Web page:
TALLAHASSEE, Fla., Oct. 19, 2017 -- Wounded Warrior Project® (WWP) recently took a group of veterans and their families to the ultimate game day experience at Florida State University (FSU). In addition to tickets to the game, veterans and their guests enjoyed a tour of the stadium and weight room, on-field access during pre-game warmups, and they even met with the Seminoles head football coach.
"The best part of the game was the tour of FSU's awesome athletic center and meeting FSU's head coach, Jimbo Fisher," said Air Force veteran Ruben Salazar. "He took the time to meet all of us individually and thanked us for our service. A bonus was that he signed mini football helmets for us!"
National Guard veteran Jeremiah Bailey enjoyed the interaction with Jimbo Fisher as well. "The behind-the-scenes tour and meeting the head coach was a blessing and truly a once-in-a-lifetime opportunity."
JACKSONVILLE, Fla., Oct. 17, 2017 -- Applying for disability compensation benefits with the Department of Veterans Affairs (VA) is not the easiest task to manage. It can often be very confusing for warriors who might not understand the laws and regulations that impact the VA's final decision on a claim, leaving injured veterans frustrated as to why their claims are being denied.
Before starting the benefit claims process, it's important to understand the basic principles of what constitutes a "service connection." For most service-connected claims, there must be documented medical evidence of the claimed condition during military service. Next, the condition must be proven to be chronic – essentially, there should be a paper trail of continued treatment for the claimed condition event after being discharged from service.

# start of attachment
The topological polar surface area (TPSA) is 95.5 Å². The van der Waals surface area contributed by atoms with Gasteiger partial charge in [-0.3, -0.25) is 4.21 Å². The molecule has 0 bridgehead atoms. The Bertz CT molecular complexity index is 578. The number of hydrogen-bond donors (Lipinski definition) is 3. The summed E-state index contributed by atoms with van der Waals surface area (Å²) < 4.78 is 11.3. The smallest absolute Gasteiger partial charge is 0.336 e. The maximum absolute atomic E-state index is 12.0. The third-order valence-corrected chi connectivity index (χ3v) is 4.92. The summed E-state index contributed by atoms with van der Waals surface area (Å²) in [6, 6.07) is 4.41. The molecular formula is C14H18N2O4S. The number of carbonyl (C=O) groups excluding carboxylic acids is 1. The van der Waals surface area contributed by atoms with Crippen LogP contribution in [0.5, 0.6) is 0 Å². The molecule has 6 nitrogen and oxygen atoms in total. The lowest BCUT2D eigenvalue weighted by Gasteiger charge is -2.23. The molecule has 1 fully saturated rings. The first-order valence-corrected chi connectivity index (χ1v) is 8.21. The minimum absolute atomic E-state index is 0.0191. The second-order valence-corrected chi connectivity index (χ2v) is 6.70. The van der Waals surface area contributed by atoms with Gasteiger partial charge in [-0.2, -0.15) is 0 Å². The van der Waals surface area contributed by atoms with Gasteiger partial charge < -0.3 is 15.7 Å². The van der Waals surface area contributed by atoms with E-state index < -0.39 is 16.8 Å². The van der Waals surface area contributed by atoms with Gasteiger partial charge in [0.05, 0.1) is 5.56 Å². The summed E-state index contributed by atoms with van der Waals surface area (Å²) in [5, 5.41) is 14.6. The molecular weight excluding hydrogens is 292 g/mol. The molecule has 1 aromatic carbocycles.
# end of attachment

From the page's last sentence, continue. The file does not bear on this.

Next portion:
JACKSONVILLE, Fla., Oct. 13, 2017 -- Wounded Warrior Project® (WWP) relies on the support of donors, including individual supporters, corporate partners, and even groups of students. Young entrepreneur Matt Revnew recently reached out to WWP. His business, Maverick Men's, sells hair pomade for men. He stated his intentions to donate proceeds from the sales of his products to support those WWP serves.
"I wanted to have a better hair product to use," Matt said. "I had the idea in May of 2017 and didn't put it into action until about July of 2017 when I went to an entrepreneur camp at a local high school. I plan on seeing it grow immensely from the time of October 2017 to February 2018."
Like many who have chosen to support WWP, Matt has family who served in the military. His grandfather, Gerald, served in the Air Force during the Korean War. His uncle, Bob, saw combat in Desert Storm.
TEMPE, Ariz., Oct. 13, 2017 -- Even though Arizona has no ocean coastline, veterans and their families recently had the opportunity to master the art of surfing in Tempe thanks to Wounded Warrior Project® (WWP).
WWP partnered with Big Surf to offer veterans and their families five weeks of surf sessions. While surfing is often recognized for its physical health benefits, it also promotes mental health by offering warriors the opportunity to connect with fellow service members. All WWP connection events support the long-term recovery of warriors by providing a chance to build lasting support structures.
Army veteran Jesus Ibarra said he always wanted to surf. Not only did he fulfill his dream, but he also met other service members who can relate to his struggles.
ROCK HILL, S.C., Oct. 11, 2017 -- Wounded Warrior Project® (WWP) Soldier Ride®, presented by USAA®, continued its roll across America to serve another community of wounded warriors. In South Carolina, over 40 warriors hit the road and began building a local network of veterans that can provide critical support on the path to recovery.
Army veteran Triron James showed up for the ride to get more than just a workout on the bicycle underneath him.
"I wanted to link up with other veterans and get that sense of unity back," Triron said. "I came out here hoping to challenge myself physically, but also to learn more life skills and build a network with other veterans in my community. We all have that service history in common, but it's surprising how quickly everyone has come together. Everything comes back together to give us that sense of unity. We're all motivating each other, supporting each other. I needed that, and I need it in my day-to-day life."